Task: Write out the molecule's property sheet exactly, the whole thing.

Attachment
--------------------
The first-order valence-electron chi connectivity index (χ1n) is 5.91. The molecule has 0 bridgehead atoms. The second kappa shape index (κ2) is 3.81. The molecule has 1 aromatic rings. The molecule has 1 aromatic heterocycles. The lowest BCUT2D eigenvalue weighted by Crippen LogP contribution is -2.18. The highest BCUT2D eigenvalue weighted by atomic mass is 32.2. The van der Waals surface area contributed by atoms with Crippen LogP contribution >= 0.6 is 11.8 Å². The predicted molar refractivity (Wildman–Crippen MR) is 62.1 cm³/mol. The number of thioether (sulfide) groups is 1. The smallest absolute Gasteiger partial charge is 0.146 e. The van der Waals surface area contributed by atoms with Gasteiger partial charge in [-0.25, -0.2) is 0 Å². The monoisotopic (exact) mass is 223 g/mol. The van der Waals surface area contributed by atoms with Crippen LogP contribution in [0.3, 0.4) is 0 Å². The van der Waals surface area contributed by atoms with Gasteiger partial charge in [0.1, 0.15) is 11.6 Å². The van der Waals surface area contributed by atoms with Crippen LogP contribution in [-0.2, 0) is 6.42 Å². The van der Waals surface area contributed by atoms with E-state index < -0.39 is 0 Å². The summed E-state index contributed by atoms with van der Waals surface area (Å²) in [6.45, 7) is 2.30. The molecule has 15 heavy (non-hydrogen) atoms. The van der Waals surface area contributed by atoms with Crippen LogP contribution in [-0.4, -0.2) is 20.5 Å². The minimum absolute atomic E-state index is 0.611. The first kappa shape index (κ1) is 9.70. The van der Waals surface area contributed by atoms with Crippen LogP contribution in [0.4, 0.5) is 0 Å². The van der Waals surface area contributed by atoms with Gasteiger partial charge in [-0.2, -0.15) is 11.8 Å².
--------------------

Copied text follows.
The first-order valence-electron chi connectivity index (χ1n) is 5.91. The molecule has 0 bridgehead atoms. The second kappa shape index (κ2) is 3.81. The molecule has 1 aromatic rings. The molecule has 1 aromatic heterocycles. The lowest BCUT2D eigenvalue weighted by Crippen LogP contribution is -2.18. The highest BCUT2D eigenvalue weighted by atomic mass is 32.2. The van der Waals surface area contributed by atoms with Crippen LogP contribution >= 0.6 is 11.8 Å². The predicted molar refractivity (Wildman–Crippen MR) is 62.1 cm³/mol. The number of thioether (sulfide) groups is 1. The smallest absolute Gasteiger partial charge is 0.146 e. The van der Waals surface area contributed by atoms with Gasteiger partial charge in [-0.25, -0.2) is 0 Å². The monoisotopic (exact) mass is 223 g/mol. The van der Waals surface area contributed by atoms with Crippen LogP contribution in [0.3, 0.4) is 0 Å². The van der Waals surface area contributed by atoms with Gasteiger partial charge in [0.1, 0.15) is 11.6 Å². The van der Waals surface area contributed by atoms with Crippen LogP contribution in [-0.2, 0) is 6.42 Å². The van der Waals surface area contributed by atoms with E-state index < -0.39 is 0 Å². The summed E-state index contributed by atoms with van der Waals surface area (Å²) in [6.45, 7) is 2.30. The molecule has 15 heavy (non-hydrogen) atoms. The van der Waals surface area contributed by atoms with Crippen LogP contribution in [-0.4, -0.2) is 20.5 Å². The minimum absolute atomic E-state index is 0.611. The first kappa shape index (κ1) is 9.70. The van der Waals surface area contributed by atoms with Crippen LogP contribution in [0.4, 0.5) is 0 Å². The van der Waals surface area contributed by atoms with Gasteiger partial charge in [-0.2, -0.15) is 11.8 Å².